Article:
I have lived in Japan for almost 30 years, and nothing says “summer in Japan” to me like the sight and smell of those once-ubiquitous green mosquito coils. I realized this year that I don’t see them as much as I used to and am wondering why. They always seemed to work, keeping the bugs at bay, although now that I say that, I realize I don’t know how or why mosquitoes don’t like them. I don’t even know what the heck the coils are made from. Can you give us the buzz?
Scott F., Fukuoka
Those mosquito coils are called katori senkō (mosquito-killing incense), and like you, I strongly associate them with summer in Japan, right up there with kakikōri (shaved ice) and the Koshien, the high-school baseball championship that takes over Japanese television for two weeks every August. Mosquito coils are widely used throughout Asia and in Africa and South America, but for some reason they never caught on much in North America and Europe. I vaguely remember seeing the occasional mosquito coil when I was growing up in the United States but most people used bug spray and citronella candles.
Mosquito coils were actually invented in Japan, at the end of the 19th century. A man named Ueyama Eiichiro was in the business of exporting mandarin oranges when Fukuzawa Yukichi, the famous author, statesman and founder of Keio University, introduced him to a seed trader in the United States. This dealer offered Ueyama seeds of a flowering plant that he claimed would knock insects dead.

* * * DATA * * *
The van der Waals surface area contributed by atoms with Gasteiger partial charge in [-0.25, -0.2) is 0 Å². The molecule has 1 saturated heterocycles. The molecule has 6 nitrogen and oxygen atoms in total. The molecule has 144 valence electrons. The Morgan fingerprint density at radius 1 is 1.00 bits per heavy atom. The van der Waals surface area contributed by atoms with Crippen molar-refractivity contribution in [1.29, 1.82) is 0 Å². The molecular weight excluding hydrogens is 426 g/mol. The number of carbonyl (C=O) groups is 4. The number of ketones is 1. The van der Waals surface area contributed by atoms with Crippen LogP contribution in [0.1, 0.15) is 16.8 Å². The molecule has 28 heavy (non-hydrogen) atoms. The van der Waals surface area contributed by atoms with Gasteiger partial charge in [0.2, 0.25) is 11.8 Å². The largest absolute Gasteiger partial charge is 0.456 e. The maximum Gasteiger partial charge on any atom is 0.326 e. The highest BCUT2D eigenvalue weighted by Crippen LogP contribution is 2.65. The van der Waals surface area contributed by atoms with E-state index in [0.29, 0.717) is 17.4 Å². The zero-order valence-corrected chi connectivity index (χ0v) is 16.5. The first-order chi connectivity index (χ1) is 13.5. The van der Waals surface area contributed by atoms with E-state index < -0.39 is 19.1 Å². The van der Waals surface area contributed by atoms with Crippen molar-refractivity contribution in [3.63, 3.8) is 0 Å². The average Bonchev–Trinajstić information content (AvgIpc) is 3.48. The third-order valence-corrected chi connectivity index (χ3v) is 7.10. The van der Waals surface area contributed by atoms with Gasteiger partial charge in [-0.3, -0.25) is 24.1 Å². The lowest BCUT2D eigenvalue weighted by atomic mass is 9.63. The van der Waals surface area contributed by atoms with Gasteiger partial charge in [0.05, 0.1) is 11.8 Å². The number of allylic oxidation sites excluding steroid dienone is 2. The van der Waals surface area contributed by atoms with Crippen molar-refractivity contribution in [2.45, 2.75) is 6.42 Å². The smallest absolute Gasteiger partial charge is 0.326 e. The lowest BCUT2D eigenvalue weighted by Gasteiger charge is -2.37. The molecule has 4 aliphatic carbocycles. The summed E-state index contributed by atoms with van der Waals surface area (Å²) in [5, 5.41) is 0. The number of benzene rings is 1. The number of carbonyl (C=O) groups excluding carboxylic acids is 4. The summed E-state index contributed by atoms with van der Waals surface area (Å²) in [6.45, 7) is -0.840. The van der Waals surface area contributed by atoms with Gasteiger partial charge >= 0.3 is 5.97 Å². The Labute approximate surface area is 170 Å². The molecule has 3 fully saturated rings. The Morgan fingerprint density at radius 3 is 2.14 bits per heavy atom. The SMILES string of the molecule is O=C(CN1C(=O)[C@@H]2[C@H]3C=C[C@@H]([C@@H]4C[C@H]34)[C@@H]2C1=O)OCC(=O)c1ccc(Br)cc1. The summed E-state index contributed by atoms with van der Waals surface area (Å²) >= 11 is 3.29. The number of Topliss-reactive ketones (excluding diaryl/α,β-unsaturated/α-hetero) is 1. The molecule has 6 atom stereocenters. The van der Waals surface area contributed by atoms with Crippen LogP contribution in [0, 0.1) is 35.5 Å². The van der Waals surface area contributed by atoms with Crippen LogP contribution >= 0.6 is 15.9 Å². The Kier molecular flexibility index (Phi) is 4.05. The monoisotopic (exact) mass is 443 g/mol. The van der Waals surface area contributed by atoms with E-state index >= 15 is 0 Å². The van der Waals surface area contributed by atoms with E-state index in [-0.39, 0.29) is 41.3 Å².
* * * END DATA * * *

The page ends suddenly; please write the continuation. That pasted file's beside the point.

Ueyama decided to import the seeds and start growing the plant in Japan. It was a member of the aster family, Tanacetum cinerariifolium, and certainly didn’t look like a killer. With two rows of overlapping white petals and a cheerful yellow center, the flower resembled nothing so much as the common daisy. But sure enough, there was something in the flower heads, when dried and ground into a powder, that proved lethal to insects. Ueyama called the plant jyochūgiku (which I’ll translate with a little liberty as “bug-banishing chrysanthemum”) and built a business that is still a leader in pest control today.